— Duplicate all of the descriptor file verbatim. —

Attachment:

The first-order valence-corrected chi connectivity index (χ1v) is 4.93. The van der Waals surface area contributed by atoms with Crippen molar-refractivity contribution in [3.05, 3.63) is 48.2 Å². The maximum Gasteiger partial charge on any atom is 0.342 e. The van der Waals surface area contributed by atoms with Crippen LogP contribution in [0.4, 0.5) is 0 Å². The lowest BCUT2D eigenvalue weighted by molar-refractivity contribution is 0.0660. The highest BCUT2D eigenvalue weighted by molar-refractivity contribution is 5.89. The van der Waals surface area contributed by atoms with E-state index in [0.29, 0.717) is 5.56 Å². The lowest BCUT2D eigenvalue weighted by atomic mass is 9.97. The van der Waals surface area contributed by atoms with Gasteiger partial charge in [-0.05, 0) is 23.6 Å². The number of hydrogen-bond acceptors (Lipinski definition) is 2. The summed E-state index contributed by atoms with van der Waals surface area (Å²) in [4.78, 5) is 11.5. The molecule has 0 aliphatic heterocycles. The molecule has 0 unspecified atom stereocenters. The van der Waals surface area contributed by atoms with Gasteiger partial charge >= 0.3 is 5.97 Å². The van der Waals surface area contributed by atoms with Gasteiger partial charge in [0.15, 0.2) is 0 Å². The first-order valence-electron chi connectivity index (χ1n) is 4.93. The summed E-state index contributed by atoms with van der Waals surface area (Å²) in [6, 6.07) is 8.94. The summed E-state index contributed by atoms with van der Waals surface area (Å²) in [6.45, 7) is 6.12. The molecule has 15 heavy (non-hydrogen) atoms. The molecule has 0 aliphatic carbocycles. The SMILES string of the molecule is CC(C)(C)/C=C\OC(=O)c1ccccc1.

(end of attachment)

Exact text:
The first-order valence-corrected chi connectivity index (χ1v) is 4.93. The van der Waals surface area contributed by atoms with Crippen molar-refractivity contribution in [3.05, 3.63) is 48.2 Å². The maximum Gasteiger partial charge on any atom is 0.342 e. The van der Waals surface area contributed by atoms with Crippen LogP contribution in [0.4, 0.5) is 0 Å². The lowest BCUT2D eigenvalue weighted by molar-refractivity contribution is 0.0660. The highest BCUT2D eigenvalue weighted by molar-refractivity contribution is 5.89. The van der Waals surface area contributed by atoms with E-state index in [0.29, 0.717) is 5.56 Å². The lowest BCUT2D eigenvalue weighted by atomic mass is 9.97. The van der Waals surface area contributed by atoms with Gasteiger partial charge in [-0.05, 0) is 23.6 Å². The number of hydrogen-bond acceptors (Lipinski definition) is 2. The summed E-state index contributed by atoms with van der Waals surface area (Å²) in [4.78, 5) is 11.5. The molecule has 0 aliphatic heterocycles. The molecule has 0 unspecified atom stereocenters. The van der Waals surface area contributed by atoms with Gasteiger partial charge >= 0.3 is 5.97 Å². The van der Waals surface area contributed by atoms with Gasteiger partial charge in [0.15, 0.2) is 0 Å². The first-order valence-electron chi connectivity index (χ1n) is 4.93. The summed E-state index contributed by atoms with van der Waals surface area (Å²) in [6, 6.07) is 8.94. The summed E-state index contributed by atoms with van der Waals surface area (Å²) in [6.45, 7) is 6.12. The molecule has 15 heavy (non-hydrogen) atoms. The molecule has 0 aliphatic carbocycles. The SMILES string of the molecule is CC(C)(C)/C=C\OC(=O)c1ccccc1.